REUTERS

Hong Kong Exchanges and Clearing has made a £29.6bn bid for the London Stock Exchange.

The offer values shares of LSE at 8,361p - a 22 per cent premium on Tuesday's closing price.

Hoever, shares in LSE rose only 16 per cent, suggesting investors are not entirely convinced the deal will go through.

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Hello and welcome to The Independent's coverage of business and economics events around the world.
 
The UK high street's woes are getting worse, according to new data from PwC and the Local Data Company.
 
Clothes and fashion shops shut down faster than any other category as shoppers switched purchases in those categories online.
 
A net 1,234 chain stores closed in the first half of 2019 - the highest net closure rate since at least 2010.
 
A total of 2,868 stores closed over the period, with 1,634 stores opening.

Serco wins extension to controversial Australian detention facilities contract

Outsourcing giant Serco has won an extension to a controversial contract to run Australia's onshore detention facilities.

Campaigners have fiercely criticised the Christmas Island Detention Centre over harsh treatment of asylum seekers.

UK-based Serco's new contract will now run to December 2021, and could be extended by a further two years.

The contract win comes despite Serco being fined £19.2m plus £3.7m in costs after admitting defrauding the British public over an electronic tagging scandal.

Profits tumble at housebuilder Galliford Try
 
Galliford Try has seen annual profits tumble 27 per cent after widened losses in its construction arm just a day after it revealed revived talks to sell its house-building business to Bovis Homes.
 
The builder reported pre-tax profits of £104.7 million for the year to the end of June amid "challenges" in the construction division.
It comes after Bovis and Galliford revealed on Tuesday that they had restarted talks over a £1.1bn house-building deal, which sent Galliford's shares soaring.
 
Galliford would remain a separately listed construction-focused firm after the proposed house-building deal.
 
Press Association
Hong Kong Exchanges and Clearing bids for London Stock Exchange Group
 
Hong Kong Exchanges and Clearing has made a £29.6bn bid for the London Stock Exchange.
 
The offer values shares of LSE at 8,361p - a 22 per cent premium on Tuesday's closing price.
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Cathay Pacific to cut capacity as demand for Hong Kong travel falls
 
Anti-government protests in Hong Kong have put a big dent in the number of passengers for Cathay Pacific, the territory's flag carrier.
 
Cathay says it will cut capacity for the winter season.
 
Cathay Chief Customer and Commercial Officer Ronald Lam says:
 
"Given the current significant decline in forward bookings for the remainder of the year, we will make some short-term tactical measures such as capacity realignments.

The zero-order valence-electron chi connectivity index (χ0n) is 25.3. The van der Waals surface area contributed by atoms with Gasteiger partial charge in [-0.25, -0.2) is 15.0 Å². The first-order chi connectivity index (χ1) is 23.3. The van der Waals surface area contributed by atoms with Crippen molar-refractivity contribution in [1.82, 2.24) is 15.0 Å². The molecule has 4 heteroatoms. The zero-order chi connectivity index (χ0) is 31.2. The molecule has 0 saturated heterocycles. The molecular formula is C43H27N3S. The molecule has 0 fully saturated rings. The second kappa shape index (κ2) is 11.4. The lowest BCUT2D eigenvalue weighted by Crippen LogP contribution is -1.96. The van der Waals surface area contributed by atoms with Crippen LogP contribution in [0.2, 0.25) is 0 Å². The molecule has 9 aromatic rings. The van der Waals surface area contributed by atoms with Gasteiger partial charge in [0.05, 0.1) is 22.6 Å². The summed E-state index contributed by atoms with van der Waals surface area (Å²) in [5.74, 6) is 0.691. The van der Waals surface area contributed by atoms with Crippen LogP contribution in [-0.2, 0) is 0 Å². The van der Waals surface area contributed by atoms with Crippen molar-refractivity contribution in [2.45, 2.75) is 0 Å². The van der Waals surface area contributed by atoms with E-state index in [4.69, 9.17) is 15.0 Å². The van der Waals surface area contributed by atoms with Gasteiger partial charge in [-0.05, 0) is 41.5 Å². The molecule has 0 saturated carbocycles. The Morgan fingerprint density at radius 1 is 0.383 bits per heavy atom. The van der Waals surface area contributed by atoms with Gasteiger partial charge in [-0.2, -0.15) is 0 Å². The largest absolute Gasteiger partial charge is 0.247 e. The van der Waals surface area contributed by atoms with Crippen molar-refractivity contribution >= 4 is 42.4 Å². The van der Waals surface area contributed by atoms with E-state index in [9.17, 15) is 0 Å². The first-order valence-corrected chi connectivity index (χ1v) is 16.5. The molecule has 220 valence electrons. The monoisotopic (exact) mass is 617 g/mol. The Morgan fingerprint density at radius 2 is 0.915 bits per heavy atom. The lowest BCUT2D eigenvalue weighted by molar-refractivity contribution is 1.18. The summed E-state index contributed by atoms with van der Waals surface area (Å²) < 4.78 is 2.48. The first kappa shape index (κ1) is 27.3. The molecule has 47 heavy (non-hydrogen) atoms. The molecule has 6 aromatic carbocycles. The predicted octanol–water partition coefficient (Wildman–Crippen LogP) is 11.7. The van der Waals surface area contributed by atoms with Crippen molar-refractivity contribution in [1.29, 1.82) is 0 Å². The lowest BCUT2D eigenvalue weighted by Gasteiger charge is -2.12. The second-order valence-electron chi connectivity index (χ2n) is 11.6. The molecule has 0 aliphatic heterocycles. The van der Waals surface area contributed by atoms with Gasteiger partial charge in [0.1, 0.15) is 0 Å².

"Specifically, we are reducing our capacity growth such that it will be slightly down year-on-year for the 2019 winter season (from end October 2019 to end March 2020) versus our original growth plan of more than 6% for the period."
Charles Li, boss of Hong Kong Exchanges and Clearing, says a tie-up between his firm and the London Stock Exchange would "redefine global capital markets for decades to come".
 
Together, we will connect East and West, be more diversified and we will be able to offer customers greater innovation, risk management and trading opportunities.
 
A combined group will be strongly placed to benefit from the dynamic and evolving macroeconomic landscape, whilst enhancing the longterm resilience and relevance of London and Hong Kong as global financial centres.
 
 
London Stock Exchange Group is not commenting on the news of a £30bn (£31.6bn including debt) merger proposal from Hong Kong Exchanges and Clearing.
 
 
Brexit - chances of a deal by mid-October 'limited'
 
Business secretary Andrea Leadsom says the government's priority is to secure a Brexit deal that does not include the backstop by the 17 October EU Council meeting.
 
Analysts at UBS think the chances of doing that are slim.
 
UBS Wealth Management’s, Dean Turner says: 
 
“In our view, Johnson's chances of reaching a deal with the EU by mid-October are limited. Thus, our base case is that the government will be forced to seek another Brexit extension and an election will be held before the year is out.”
 
“The government is leaning in the direction of a Northern Ireland-only backstop… Resistance [to this] from his own and opposition parties is likely to be high.
 
“If a Northern Ireland-only backstop deal were to emerge, it is far from certain that Johnson would be able to get the UK Parliament to agree to it, in our view.
 
“A number of his own MPs and opposition members [are] keen to bring the Brexit saga to an end…but this is still likely to be a majority of MPs.
 
“As the prospect of a no-deal Brexit in October has faded, sterling has staged a modest recovery, and we expect this to continue for the time being.”
 
 
 
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HKEX bid for London Stock Exchange is 'Unsolicited, preliminary and highly conditional'
 
The LSE has responded to news of a bid from Hong Kong Exchanges and Clearing and it doesn't sound overly welcoming.
 
LSE's statement says:
 
The Board of London Stock Exchange Group plc ("LSEG") notes the announcement from Hong Kong Exchanges and Clearing Limited ("HKEX") and confirms that HKEX has made an unsolicited, preliminary and highly conditional proposal to acquire the entire share capital of LSEG (the "Proposal").

The Board of LSEG will consider this Proposal and will make a further announcement in due course.
 
LSE also says it remains committed to its recent £22bn purchase of data group Refinitiv.